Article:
Sunday, January 15, 2012

Where To?


Just a random sign I saw the other day.

I'm guessing it's French (because anything I can't read or pronounce is usually French). Made me curious to see where or what it was pointing to.

20 comments:

  1. Starange what ya find just walking.

    ReplyDelete
  2. Please let us know when you will find out...

    ReplyDelete
  3. Hello. I would be curious to know how this happened to be in a Tokyo street. That is the kind of roadsign we have in France to indicate the way to a village or various place. "La Bourgogne" is a large area of France known for very good wines. It is in the north-east part of France, north of Lyon.
    All the best to you and thanks for this interesting blog. I regularly read your posts but don't have much time to comment!

    ReplyDelete
  4. La Bourgogne is my natal region , it's very well known for its awesome wines ;)Very funny sign ... :)

    ReplyDelete
  5. Looks like you're at least coming here to LA!

    ReplyDelete
  6. An English translation of this would be Burgundy, which I'd guess you've heard of. You're right, it's French, and definitely a strange thing to see in Japan. Maybe there's a wine shop that way!

    ReplyDelete
  7. It's a long way to Bourgogne from Shinjuku, I can tell you that much at least! :)

    ReplyDelete
  8. If you saw that sign just off Waseda Dori around here then it would be pointing to Maison de La Bourgogne which “is located in the petit (little) Paris of Tokyo, Kagurazaka.”

    If not, if you like the menu, it might be worth a visit on one of your peregrinations in the neighborhood.

    The Bourgogne area in France is essentially synonymous with Pinot Noir, some people consider it the queen of all wine varieties. It often has an unsurpassed silky mouth feel. Pinot Noir was the star of the movie “Sideways.”

    ReplyDelete
  9. Thanks for making me start my new week with a giggle! PS: When I see something I can't read or pronounce, it's always Japanese! Sigh. ;)

    ReplyDelete
  10. A promise in the making. Wonderful find.

    Please have a good new week.

    ReplyDelete
  11. Look! It’s the same sign (in better days? I wonder how it got on the ground so far from the bistro).

    {OK, I found that photo here.}

    ReplyDelete
  12. Kaori,
    Is this a kind of practical joke??
    If you follow this sigh and find something, please report it. I'm curious. Fun photo!!
    Best wishes,
    keiko

    ReplyDelete
  13. You should try some to the Aboriginal names Kaori, believe they're tricky!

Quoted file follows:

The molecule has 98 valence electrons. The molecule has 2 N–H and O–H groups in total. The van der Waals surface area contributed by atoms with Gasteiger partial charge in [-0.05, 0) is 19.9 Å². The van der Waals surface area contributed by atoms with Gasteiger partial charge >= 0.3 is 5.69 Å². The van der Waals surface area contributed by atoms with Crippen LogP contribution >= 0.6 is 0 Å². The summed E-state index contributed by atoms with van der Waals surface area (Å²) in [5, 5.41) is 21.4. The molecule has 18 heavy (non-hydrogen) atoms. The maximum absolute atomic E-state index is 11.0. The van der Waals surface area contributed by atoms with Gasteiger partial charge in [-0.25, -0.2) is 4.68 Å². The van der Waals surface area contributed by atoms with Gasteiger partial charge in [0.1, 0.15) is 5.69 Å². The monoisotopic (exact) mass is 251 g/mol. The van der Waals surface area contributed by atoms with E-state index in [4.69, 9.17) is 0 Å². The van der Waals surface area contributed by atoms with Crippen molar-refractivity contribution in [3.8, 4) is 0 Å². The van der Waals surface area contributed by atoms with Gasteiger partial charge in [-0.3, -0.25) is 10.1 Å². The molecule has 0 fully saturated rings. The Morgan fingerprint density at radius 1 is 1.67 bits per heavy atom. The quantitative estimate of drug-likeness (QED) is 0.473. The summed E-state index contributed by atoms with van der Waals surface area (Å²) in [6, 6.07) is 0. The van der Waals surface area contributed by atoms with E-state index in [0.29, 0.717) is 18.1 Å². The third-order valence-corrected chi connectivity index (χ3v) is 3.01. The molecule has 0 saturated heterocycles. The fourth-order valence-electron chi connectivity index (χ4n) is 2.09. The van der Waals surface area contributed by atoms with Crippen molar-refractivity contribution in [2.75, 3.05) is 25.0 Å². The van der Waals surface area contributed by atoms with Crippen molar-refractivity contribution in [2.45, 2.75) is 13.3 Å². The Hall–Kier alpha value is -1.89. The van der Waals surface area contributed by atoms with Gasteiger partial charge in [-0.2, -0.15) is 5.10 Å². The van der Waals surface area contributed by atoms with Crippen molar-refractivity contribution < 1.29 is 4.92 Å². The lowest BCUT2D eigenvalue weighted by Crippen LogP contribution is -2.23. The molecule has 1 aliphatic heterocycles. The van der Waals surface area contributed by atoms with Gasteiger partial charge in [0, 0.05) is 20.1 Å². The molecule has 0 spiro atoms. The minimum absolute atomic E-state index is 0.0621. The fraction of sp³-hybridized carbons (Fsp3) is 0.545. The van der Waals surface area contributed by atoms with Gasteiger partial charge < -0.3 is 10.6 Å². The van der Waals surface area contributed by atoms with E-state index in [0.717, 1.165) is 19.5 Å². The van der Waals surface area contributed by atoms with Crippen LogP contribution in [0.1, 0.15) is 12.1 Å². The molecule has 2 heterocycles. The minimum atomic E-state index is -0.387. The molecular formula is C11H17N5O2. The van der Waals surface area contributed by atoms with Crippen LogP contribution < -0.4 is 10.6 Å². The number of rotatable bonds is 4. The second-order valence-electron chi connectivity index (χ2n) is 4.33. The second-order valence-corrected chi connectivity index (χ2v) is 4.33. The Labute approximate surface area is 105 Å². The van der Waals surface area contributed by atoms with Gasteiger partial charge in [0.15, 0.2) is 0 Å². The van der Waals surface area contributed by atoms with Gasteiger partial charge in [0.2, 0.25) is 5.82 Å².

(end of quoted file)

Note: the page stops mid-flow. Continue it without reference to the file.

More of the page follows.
ReplyDelete
  14. Interesting - is that on the side walk?

    ReplyDelete
  15. So?? Did you follow it..?? What was on the other side??

    ReplyDelete
  16. Now you have left us with a mystery? What did you find when you followed the sign? - I'm the same with French. I am still utterly ashamed to admit that in my high school French class, I pronounced "faux pas" exactly the way it is spelled. Oh boy, want to sound like a redneck? Just do that.

    ReplyDelete
  17. Makes me a little curious too!

    ReplyDelete
  18. The sign is pointing in the direction of a French restaurant (to repeat myself) called Maison de la Bourgogne (the blue text means it is a link that if clicked on leads to another web page, in this case to the restaurant’s home page).

    The sign, in 2008, was in front of the shop as you can see here if you click on the blue text: Maison de la Bourgogne restaurant review. Scroll down to see the sign in front of the restaurant in the past. Yes, that is the same exact sign or its identical twin (probably the same sign, though).

    The sign Kaori saw was located at this intersection in the Kagurazaka area. Here is a Google Street view of the Kagurazaka intersection that leads to the restaurant Maison de la Bourgougne (you might have to expand the window). You can see the area if you wait for the view to download. Clicking , holding and dragging can give you a view of the area. It is exactly 70 meters from where Kaori took the photo of the sign to the restaurant. It takes 50 seconds by foot. Notice the vertical conduit; low window sill; and vertical lines in the wall below the low window sill, all in Kaori’s photo.

    It is amazing what a Google search of La Bourgogne Shinjuku leads to.

    I suspect nobody will read this. I feel like a kid in class who knows the answer but is soundly ignored. “I know teacher! I know! The answer is 4. Two plus two equals four,” a not-so-tall Gary says.

    And everyone, including the teacher ignores him.

    All I hear is other children in class say: “I don’t know. What is 2 + 2?”

    “Yeah, Teach. Did ya ever find out what 2 + 2 is?”

    Being ignored does not always equate with being wrong does it? Sigh. Not the first time I have felt a bit like a Cassandra. Although in such a trivial matter as this “Cassandra” would be a gross exaggeration.

    ReplyDelete
  19. haha! the french language can be hard to pronounce at times. ^0^
    i also wonder where it leads to,
    do tell us when you find it.

    ReplyDelete

Thank you so much! Love it when you comment! xx